Anyway, enough. Where did I get my numbers? They came from the most excellent spreadsheet developed by long time friend of the space elevator Maurice Franklin and which you can find by clicking on its page link at the top of blog (The SE Analysis Spreadsheet). I’ve blogged about this before, and I’d like to encourage readers to play around with it – when you do, you really begin to get a feel for the physical constraints that engineers and scientists have to deal with in the real world. I used his Edwards/Westling Baseline model with no changes.

7 thoughts on “GEO, the SE center of mass and tether taper…

  1. Bob Munck

    the center of mass has to be ABOVE geosynchronous (geostationary – GEO)

    I think that the basic rule that absolutely has to be met is simpler:
    The total upward force generated by centrifugal acceleration acting on the mass of the SE must exceed the total downward force generated by gravity acting on that same mass.
    The words “upward” and “downward” aren’t really necessary in that sentence, but do make it a bit clearer; the same is true of the two instances of “total.” The force exerted on the anchor by the SE will be the difference between those two forces.

    I don’t think that my rule implies Ted’s rule “the center of mass has to be above GEO” because I don’t think that it does have to be above GEO. (continued on next rock…)

  2. Bob Munck

    “The Center of Mass”

    I hate the use of that term in these discussions, because I don’t think it is applicable or well defined. For a long thin object like the SE, the center of mass would be the point along its length at which half the total mass is on one side and half on the other. That’s pretty meaningless for the SE, where the basic physics are determined by two forces that vary drastically along its length — gravity and centrifugal — and the location of mass in those fields.

    Moreover, “center of mass” is used in physics as a simplification: the use of a point mass instead of the distributed mass of a real object. It’s the equivalent of “Assume the cows are all spheres…” We can’t assume that the SE is a point mass.

    Here’s a gedankenexperiment: assume we have an extremely, perhaps infinitely, strong material to build the SE with and that it’s very light, say 1 g per km. Now imagine an SE anchored at the Earth end like always and with a 100 ton spacelab attached 1 km below GEO. From the top of the spacelab our wonder cable extends out as far as is necessary to a 1 ton counterweight. I haven’t done the arithmetic, but intuitively it’s likely that the counterweight is only a few hundreds of thousands of kilometers out. Where’s the center of mass? In the middle of the spacelab, below GEO.

  3. Ted Semon

    Look at it another way. Assume for your gedankenexperiment, your spacelab is only 1 km above the earth and attached to a tether, it will obviously fall to earth as it’s not travelling fast enough. Increase the tether length to 1,000 km and the spacelab will still fall – again, it’s not travelling fast enough. You can continue to increase the altitude (and thus the speed of the spacelab), but it will still fall until you reach GEO. You have to get to GEO in order to be travelling fast enough to stay above a fixed point on the earth. The center of mass of the system has to be at GEO (or above it) to keep the system stable; not falling back to earth.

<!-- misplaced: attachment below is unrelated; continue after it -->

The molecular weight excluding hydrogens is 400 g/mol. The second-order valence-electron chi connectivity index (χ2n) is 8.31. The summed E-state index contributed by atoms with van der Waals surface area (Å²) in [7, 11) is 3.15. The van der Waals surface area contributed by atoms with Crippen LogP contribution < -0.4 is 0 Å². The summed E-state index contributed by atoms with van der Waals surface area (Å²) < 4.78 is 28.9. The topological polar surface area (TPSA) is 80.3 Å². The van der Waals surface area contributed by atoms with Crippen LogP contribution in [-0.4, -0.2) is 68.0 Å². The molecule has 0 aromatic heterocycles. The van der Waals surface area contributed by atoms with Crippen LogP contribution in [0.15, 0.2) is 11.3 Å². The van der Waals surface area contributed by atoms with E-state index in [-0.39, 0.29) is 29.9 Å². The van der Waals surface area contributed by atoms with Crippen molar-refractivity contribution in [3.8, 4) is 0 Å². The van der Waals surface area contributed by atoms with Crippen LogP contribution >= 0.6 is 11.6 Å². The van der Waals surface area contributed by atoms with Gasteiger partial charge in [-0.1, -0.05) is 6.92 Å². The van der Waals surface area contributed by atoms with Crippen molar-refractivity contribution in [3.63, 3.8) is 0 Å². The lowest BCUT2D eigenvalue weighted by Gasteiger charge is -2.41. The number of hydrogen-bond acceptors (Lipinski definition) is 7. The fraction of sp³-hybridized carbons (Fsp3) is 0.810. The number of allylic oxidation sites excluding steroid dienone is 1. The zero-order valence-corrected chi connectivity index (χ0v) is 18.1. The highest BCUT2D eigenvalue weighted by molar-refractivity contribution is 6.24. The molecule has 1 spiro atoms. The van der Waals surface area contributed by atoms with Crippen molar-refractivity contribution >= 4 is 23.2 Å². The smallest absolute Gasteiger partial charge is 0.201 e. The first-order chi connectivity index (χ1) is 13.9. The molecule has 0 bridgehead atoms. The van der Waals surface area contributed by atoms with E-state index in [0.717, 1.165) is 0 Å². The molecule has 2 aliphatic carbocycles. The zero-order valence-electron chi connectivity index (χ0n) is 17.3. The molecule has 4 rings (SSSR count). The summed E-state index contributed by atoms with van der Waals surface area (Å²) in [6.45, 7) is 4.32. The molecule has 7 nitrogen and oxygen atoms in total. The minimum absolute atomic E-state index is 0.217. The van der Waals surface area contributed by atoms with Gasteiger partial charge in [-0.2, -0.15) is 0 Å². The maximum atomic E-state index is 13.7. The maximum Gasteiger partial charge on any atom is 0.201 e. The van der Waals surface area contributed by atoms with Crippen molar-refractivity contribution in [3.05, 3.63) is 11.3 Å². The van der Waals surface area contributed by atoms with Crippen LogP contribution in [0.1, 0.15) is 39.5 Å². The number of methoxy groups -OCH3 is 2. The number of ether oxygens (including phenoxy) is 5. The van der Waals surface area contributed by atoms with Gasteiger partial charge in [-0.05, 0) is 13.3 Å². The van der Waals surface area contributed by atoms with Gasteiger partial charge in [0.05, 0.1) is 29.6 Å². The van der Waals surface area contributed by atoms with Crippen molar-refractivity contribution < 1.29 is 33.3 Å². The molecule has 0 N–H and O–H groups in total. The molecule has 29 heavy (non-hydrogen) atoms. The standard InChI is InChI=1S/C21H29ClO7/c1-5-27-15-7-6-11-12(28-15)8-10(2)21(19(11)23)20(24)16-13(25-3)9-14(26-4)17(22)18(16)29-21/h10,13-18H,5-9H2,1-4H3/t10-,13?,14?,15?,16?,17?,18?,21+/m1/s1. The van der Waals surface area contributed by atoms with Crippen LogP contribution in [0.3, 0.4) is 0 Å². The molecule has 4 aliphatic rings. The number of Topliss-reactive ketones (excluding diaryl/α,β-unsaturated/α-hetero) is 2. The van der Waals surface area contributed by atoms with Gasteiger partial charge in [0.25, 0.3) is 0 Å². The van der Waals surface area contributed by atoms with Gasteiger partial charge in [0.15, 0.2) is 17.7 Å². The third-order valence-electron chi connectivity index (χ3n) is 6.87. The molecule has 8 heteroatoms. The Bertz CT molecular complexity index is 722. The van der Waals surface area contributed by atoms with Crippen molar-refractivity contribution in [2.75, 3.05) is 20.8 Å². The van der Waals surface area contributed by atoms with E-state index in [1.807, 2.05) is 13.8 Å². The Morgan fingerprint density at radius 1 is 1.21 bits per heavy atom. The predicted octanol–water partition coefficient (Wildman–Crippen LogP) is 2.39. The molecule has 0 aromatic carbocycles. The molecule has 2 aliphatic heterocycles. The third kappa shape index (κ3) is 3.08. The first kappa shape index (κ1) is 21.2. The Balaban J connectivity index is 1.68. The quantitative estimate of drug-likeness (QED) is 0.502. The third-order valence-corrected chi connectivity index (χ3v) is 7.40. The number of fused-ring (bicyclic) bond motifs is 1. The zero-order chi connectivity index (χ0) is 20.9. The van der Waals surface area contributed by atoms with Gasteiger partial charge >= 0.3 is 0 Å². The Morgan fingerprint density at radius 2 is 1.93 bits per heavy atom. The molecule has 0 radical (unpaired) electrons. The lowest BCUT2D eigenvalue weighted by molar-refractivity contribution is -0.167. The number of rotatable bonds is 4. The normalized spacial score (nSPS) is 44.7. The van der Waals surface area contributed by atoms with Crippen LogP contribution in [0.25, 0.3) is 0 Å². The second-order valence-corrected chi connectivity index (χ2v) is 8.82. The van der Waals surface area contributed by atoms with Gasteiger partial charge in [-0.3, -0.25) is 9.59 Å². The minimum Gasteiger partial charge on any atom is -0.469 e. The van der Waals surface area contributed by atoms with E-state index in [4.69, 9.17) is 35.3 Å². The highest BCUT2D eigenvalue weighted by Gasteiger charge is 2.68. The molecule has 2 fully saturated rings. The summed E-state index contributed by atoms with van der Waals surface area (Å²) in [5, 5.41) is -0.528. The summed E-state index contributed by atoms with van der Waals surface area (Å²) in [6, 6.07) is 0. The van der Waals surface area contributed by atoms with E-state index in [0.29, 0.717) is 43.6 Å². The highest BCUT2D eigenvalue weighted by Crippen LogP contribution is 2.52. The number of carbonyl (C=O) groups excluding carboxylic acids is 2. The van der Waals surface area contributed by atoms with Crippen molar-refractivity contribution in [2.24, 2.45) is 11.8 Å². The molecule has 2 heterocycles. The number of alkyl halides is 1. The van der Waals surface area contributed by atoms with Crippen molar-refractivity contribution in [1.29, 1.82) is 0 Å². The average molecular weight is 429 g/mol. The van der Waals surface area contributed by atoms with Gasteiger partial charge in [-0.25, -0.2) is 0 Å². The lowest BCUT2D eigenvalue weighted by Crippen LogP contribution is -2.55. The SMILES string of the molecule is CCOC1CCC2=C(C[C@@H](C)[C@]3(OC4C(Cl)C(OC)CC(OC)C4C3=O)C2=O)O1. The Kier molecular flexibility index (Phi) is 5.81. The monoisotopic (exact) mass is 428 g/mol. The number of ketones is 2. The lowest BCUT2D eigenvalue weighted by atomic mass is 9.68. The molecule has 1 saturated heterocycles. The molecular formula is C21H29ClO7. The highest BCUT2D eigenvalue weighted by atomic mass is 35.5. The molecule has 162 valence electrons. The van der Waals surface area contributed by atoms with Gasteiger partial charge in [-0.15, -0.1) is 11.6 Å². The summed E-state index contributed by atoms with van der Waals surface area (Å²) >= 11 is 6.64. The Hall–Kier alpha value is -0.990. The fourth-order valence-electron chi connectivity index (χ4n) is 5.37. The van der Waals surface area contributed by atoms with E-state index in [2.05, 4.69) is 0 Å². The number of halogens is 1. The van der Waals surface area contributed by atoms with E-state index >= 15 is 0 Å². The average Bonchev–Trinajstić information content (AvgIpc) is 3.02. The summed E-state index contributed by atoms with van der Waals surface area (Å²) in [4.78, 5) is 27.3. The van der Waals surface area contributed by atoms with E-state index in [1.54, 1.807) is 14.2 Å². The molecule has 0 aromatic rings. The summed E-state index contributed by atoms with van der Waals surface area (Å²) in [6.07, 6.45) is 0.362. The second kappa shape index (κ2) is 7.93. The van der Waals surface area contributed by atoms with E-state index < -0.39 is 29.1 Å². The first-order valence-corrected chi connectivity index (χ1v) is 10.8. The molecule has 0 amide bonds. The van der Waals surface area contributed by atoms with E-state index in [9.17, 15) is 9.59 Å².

4. Bob Munck

    @Ted:

    The center of mass of the system has to be at GEO (or above it) to keep the system stable; not falling back to earth.

    Not true. You have to have sufficient mass far enough above GEO to keep the system stable. In my example I had a large mass just below GEO where Earth’s gravity is down to 0.23 m/s² or 0.024 g and a much smaller mass WAY above GEO, where acceleration due to centrifugal force is, say 29.4 m/s² or 3.0 g. The 1 ton counterweight (weight 3 tons) is more than sufficient to hold up the 100 ton spacelab (weight 2.4 tons), even ignoring the effect of centrifugal force on the spacelab.

  5. Ted Semon

    Can we agree on this? Everything in the Space Elevator system that is located below GEO; tether, climbers and your gedanken space station, exerts a net downward force on the system. And everything in the Space Elevator system that is located above GEO, tether, climbers and the counterweight (apex anchor), exerts a net upwards force on the system. This is true BY DEFINITION, yes?

  6. Bob Munck

    This is true BY DEFINITION, yes?

    Yes, though I’m not sure what “by definition” is saying in that sentence. It’s true because of physics, not because of some definition. Also I’d quibble about the idea that the various masses are exerting force. It’s gravity and centrifugal acceleration acting on the masses that exerts force.

  7. Bob Munck

    I just dug up a Hyperphysics page that I modified years ago. The bottom topic allows you to specify a position on an SE in kilometers above the anchor. It calculates the velocity relative to the center of the Earth, acceleration due to centripetal force, acceleration due to Earth’s gravity, and the effective gravity (sum of the prior two).
    Centripetal Acceleration on Elevator It’s a tad easier to use than the spreadsheet.